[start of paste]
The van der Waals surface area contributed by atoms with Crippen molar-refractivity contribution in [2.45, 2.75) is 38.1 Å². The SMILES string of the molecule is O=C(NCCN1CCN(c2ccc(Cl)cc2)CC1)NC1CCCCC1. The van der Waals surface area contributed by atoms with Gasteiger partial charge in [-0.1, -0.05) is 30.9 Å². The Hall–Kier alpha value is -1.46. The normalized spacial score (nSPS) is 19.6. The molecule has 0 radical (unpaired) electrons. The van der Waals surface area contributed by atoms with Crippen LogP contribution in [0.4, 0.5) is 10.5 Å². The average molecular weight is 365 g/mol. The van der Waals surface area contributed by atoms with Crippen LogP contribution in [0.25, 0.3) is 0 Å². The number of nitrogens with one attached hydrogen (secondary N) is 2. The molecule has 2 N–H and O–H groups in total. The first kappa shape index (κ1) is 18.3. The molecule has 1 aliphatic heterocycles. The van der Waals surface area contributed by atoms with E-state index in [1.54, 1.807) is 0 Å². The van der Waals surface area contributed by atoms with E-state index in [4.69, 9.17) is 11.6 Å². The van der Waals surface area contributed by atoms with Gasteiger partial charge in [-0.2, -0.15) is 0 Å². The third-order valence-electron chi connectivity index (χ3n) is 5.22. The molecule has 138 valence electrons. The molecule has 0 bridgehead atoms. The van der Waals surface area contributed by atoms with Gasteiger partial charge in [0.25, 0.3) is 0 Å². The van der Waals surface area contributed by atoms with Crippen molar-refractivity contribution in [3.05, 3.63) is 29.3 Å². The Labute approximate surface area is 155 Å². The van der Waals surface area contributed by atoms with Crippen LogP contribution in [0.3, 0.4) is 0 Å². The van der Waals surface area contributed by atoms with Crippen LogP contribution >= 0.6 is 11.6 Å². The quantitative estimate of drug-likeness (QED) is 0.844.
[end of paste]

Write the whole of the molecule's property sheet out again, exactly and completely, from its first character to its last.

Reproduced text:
The van der Waals surface area contributed by atoms with Crippen molar-refractivity contribution in [2.45, 2.75) is 38.1 Å². The SMILES string of the molecule is O=C(NCCN1CCN(c2ccc(Cl)cc2)CC1)NC1CCCCC1. The van der Waals surface area contributed by atoms with Gasteiger partial charge in [-0.1, -0.05) is 30.9 Å². The Hall–Kier alpha value is -1.46. The normalized spacial score (nSPS) is 19.6. The molecule has 0 radical (unpaired) electrons. The van der Waals surface area contributed by atoms with Crippen LogP contribution in [0.4, 0.5) is 10.5 Å². The average molecular weight is 365 g/mol. The van der Waals surface area contributed by atoms with Crippen LogP contribution in [0.25, 0.3) is 0 Å². The number of nitrogens with one attached hydrogen (secondary N) is 2. The molecule has 2 N–H and O–H groups in total. The first kappa shape index (κ1) is 18.3. The molecule has 1 aliphatic heterocycles. The van der Waals surface area contributed by atoms with E-state index in [1.54, 1.807) is 0 Å². The van der Waals surface area contributed by atoms with E-state index in [4.69, 9.17) is 11.6 Å². The van der Waals surface area contributed by atoms with Gasteiger partial charge in [-0.2, -0.15) is 0 Å². The third-order valence-electron chi connectivity index (χ3n) is 5.22. The molecule has 138 valence electrons. The molecule has 0 bridgehead atoms. The van der Waals surface area contributed by atoms with Gasteiger partial charge in [0.25, 0.3) is 0 Å². The van der Waals surface area contributed by atoms with Crippen molar-refractivity contribution in [3.05, 3.63) is 29.3 Å². The Labute approximate surface area is 155 Å². The van der Waals surface area contributed by atoms with Crippen LogP contribution in [0.3, 0.4) is 0 Å². The van der Waals surface area contributed by atoms with Crippen LogP contribution >= 0.6 is 11.6 Å². The quantitative estimate of drug-likeness (QED) is 0.844.